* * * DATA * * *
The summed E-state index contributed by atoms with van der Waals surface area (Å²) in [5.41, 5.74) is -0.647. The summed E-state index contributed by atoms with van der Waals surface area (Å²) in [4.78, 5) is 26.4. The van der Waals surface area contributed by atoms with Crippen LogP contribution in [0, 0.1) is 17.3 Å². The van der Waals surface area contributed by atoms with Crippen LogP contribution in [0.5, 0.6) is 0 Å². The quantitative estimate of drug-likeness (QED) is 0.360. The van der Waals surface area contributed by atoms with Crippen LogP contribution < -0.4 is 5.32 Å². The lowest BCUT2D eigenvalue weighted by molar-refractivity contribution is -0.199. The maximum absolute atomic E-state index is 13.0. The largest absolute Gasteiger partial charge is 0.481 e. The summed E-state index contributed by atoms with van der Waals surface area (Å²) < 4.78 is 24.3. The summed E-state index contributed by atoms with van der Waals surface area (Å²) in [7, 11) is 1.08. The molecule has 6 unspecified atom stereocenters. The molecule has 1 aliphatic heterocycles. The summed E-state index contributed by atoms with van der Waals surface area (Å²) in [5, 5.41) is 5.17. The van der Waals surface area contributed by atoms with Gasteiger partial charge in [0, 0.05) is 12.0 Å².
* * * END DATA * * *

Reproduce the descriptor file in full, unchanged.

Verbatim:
The summed E-state index contributed by atoms with van der Waals surface area (Å²) in [5.41, 5.74) is -0.647. The summed E-state index contributed by atoms with van der Waals surface area (Å²) in [4.78, 5) is 26.4. The van der Waals surface area contributed by atoms with Crippen LogP contribution in [0, 0.1) is 17.3 Å². The van der Waals surface area contributed by atoms with Crippen LogP contribution in [0.5, 0.6) is 0 Å². The quantitative estimate of drug-likeness (QED) is 0.360. The van der Waals surface area contributed by atoms with Crippen LogP contribution < -0.4 is 5.32 Å². The lowest BCUT2D eigenvalue weighted by molar-refractivity contribution is -0.199. The maximum absolute atomic E-state index is 13.0. The largest absolute Gasteiger partial charge is 0.481 e. The summed E-state index contributed by atoms with van der Waals surface area (Å²) < 4.78 is 24.3. The summed E-state index contributed by atoms with van der Waals surface area (Å²) in [7, 11) is 1.08. The molecule has 6 unspecified atom stereocenters. The molecule has 1 aliphatic heterocycles. The summed E-state index contributed by atoms with van der Waals surface area (Å²) in [5, 5.41) is 5.17. The van der Waals surface area contributed by atoms with Gasteiger partial charge in [0, 0.05) is 12.0 Å².